Home > Uncategorized > Game Console War As Sony + Microsoft Slug It Out

Game Console War As Sony + Microsoft Slug It Out

Game Console War As Sony + Microsoft Slug It Out

In the US Microsoft nudged ahead for the first time since a
one month lead back in late 2013 when Sony had supply problems.

Now both Companies are desperate to get sales with retailers
such as EB Games, JB Hi Fi and Dick Smith offering deals on both platforms.

The big thing about games consoles from Microsoft and Sony
is that they both last several years due to a lack of competition. Game systems
have a long life, Samsung does not sell the same phone for several years and
Microsoft is already on their third Surface Pro tablet in less than two years.

One of the key marketing tools is exclusive game releases
and new online multiplayer features, the other big wild card is price with both
organisations now desperate to hold onto margin despite big rounds of discounting. 

The price cuts that Microsoft has resorted to in an effort
to get sales growth has not been good for Microsoft’s profit margins.

What they do make money on is royalties on game sales and
add-ons, such as annual subscriptions to Xbox Live and downloadable content.
It’s the reason many console makers are willing to take a loss on the hardware,
which Microsoft and Sony are both doing right now, according to researcher IHS.

Businessweek said recently ‘While there isn’t a precise
formula for the economics of game-console pricing, bargain hunters can look for
certain signals to determine when to buy a new system. The price is highest at launch,
when hard-core gamers are willing to wait in line and supplies are low as
hardware makers struggle to churn enough off assembly lines. Price drops tend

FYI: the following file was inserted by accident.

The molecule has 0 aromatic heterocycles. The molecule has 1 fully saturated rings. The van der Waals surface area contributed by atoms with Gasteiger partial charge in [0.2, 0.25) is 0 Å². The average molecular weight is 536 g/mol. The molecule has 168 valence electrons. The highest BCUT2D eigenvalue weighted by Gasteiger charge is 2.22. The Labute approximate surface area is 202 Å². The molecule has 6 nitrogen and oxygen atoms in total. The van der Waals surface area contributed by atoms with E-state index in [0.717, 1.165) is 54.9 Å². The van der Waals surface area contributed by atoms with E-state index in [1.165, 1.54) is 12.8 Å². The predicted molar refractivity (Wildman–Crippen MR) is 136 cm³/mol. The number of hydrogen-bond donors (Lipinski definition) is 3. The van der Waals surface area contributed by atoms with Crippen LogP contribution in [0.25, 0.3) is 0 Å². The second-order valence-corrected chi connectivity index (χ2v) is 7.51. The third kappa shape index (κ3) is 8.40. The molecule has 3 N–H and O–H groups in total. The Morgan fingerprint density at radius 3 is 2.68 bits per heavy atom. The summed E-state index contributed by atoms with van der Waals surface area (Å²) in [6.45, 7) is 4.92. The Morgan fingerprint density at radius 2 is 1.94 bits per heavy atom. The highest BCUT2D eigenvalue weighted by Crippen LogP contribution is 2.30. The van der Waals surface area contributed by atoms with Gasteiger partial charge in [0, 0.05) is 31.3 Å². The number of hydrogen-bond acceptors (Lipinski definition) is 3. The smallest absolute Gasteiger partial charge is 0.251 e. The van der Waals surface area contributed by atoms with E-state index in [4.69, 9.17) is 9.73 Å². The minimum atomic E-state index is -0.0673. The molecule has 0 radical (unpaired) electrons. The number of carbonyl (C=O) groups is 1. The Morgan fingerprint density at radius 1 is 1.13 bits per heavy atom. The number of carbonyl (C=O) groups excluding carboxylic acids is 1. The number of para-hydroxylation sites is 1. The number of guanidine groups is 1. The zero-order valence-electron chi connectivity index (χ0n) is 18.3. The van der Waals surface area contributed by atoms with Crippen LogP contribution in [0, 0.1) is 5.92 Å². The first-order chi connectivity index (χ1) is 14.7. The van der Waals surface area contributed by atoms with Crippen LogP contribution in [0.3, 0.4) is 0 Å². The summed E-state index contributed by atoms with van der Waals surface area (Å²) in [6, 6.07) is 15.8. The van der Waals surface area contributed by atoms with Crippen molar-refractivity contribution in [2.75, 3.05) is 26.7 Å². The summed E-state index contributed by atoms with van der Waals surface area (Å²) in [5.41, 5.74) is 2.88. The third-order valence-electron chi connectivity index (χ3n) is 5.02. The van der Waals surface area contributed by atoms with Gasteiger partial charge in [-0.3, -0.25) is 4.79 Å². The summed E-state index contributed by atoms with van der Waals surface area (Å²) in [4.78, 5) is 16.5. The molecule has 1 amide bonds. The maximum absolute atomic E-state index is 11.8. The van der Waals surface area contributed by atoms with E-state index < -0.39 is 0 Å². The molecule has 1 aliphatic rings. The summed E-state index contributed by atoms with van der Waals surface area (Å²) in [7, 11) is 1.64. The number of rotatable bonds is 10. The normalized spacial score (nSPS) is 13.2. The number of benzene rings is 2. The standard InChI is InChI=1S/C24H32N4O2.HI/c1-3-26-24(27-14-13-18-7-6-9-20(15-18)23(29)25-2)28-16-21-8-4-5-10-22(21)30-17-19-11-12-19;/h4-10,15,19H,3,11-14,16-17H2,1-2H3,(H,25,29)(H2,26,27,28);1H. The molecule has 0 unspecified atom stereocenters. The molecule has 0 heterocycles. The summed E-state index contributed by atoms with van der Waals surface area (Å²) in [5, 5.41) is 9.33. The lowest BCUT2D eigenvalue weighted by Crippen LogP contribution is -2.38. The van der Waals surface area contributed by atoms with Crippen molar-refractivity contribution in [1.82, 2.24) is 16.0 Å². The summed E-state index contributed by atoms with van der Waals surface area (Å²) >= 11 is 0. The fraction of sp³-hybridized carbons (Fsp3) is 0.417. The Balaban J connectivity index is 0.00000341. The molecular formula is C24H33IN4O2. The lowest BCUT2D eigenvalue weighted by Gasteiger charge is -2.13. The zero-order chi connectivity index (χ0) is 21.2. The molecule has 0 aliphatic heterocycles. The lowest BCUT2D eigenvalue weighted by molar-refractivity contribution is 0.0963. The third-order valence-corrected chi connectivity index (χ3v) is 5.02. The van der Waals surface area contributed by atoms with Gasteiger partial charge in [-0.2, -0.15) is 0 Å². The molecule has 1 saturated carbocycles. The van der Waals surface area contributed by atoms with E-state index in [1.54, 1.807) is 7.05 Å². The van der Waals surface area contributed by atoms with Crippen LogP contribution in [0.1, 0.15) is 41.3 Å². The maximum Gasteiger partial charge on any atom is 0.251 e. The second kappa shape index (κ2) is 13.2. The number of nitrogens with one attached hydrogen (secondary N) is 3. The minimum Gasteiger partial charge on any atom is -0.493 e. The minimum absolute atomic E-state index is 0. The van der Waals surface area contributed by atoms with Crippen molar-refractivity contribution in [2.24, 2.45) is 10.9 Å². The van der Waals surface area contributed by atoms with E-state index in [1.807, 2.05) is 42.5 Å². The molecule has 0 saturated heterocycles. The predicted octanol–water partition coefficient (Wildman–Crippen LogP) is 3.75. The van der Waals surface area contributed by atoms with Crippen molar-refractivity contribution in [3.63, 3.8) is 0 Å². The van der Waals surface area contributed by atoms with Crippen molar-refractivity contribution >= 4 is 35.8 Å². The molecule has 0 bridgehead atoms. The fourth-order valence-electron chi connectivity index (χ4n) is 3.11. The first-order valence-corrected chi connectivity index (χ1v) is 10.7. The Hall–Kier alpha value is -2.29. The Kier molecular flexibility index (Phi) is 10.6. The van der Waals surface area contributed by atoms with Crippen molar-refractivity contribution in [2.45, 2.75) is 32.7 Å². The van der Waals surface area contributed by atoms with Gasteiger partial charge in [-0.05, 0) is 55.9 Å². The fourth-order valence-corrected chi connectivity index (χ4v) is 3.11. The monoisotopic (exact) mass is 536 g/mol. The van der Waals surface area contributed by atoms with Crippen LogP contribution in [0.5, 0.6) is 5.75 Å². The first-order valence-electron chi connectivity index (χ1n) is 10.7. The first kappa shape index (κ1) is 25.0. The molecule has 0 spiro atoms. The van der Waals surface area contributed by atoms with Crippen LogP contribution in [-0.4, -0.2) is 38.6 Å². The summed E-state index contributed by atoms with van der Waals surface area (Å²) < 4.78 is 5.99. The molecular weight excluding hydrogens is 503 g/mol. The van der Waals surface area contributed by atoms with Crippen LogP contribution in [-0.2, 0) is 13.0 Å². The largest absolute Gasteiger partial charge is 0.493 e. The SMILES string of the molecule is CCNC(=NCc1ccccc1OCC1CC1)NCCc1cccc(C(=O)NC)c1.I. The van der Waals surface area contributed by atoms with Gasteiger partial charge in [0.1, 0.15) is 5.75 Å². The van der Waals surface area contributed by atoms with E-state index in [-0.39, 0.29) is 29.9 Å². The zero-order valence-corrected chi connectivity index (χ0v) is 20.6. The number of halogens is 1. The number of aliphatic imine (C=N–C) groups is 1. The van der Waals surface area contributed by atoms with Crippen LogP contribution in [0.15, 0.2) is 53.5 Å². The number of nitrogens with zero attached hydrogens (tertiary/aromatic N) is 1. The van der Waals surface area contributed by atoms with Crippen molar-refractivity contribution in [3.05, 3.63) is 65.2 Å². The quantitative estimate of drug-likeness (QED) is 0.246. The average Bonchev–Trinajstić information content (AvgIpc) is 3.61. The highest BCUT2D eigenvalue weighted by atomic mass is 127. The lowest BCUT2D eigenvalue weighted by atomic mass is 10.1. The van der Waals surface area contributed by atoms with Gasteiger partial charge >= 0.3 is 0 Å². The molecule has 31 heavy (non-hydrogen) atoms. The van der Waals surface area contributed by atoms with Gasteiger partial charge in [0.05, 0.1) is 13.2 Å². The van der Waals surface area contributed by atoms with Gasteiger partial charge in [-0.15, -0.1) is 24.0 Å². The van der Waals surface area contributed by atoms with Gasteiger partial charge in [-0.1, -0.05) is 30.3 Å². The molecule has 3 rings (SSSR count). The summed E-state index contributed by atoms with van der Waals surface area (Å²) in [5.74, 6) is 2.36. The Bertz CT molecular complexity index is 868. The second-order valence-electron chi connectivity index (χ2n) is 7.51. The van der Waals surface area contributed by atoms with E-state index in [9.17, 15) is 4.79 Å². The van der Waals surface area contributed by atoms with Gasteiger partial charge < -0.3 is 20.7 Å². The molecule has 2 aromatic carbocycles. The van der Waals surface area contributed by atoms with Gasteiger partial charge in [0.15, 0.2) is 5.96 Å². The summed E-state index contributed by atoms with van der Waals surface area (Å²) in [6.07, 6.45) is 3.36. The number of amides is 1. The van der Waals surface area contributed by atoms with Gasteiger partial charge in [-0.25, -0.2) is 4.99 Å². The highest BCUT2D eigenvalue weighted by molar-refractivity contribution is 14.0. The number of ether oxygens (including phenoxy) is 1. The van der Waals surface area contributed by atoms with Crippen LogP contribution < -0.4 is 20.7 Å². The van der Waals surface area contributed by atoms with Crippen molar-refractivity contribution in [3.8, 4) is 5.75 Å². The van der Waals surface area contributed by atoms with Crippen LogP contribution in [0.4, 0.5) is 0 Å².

to happen more frequently in the first couple of years with each new generation
of consoles. And if you see an Xbox go down in price, you can expect the
PlayStation won’t be far behind.

Lowering the price isn’t generally the preferred option,
says Julia Miller, a former marketing executive at Microsoft and Sega.
“Price is always one of your marketing levers, but the ramifications of
that are pretty widespread, because you have the physical cost of goods to
create the hardware,” says Miller, who now runs a digital-marketing agency
called Digipowers where Sony’s PlayStation is a client. “You can only get
to a certain point of dropping price to be successful.”

Microsoft introduced Xbox Live in 2002 with an emphasis on
voice chat, which was new to the living room, and an exclusive shooter called
Halo that was an instant hit. Sony had a two-year window starting in 2001 when
it had the only game system that played the mobster breakout Grand Theft Auto

These exclusive games introduced a different way to sell
systems. Hardware makers cut deals with game publishers to bundle popular games
with consoles, a move that increased demand each time a new release in the
series came out. Microsoft and Sony liked doing this because it delayed the
need for a permanent price drop, and publishers liked it because they sold more
games. “Bundling allowed you to satisfy a consumer demand for value,”
Miller says. “Bundles help sell consoles.”

In the next generation of consoles, price was used more
aggressively. The Xbox 360 not only had a one-year head start on the
PlayStation 3, but it was $100 cheaper. During the new PlayStation’s first year
on the market, Microsoft cut the price of its cheapest Xbox 360 by $20 and then
by another $80 the next year.

 Today none of the 10
top-selling games last year were exclusive to either system. Microsoft and Sony
have brokered for exclusive access to certain levels or weapons in some games,
which they’ll bundle with their consoles, but those distinctions can be harder
for gamers to make.

So price is becoming an even more important lever. Sony,
which didn’t respond to a request for comment, can’t afford to take as big a
loss as Microsoft in the game business. The Japanese company, which is in the
middle of cutting thousands of jobs, has $14.1 billion in cash and equivalents,
according to data compiled by Bloomberg. Microsoft has more than six times that
amount, which means it can afford to continue discounting.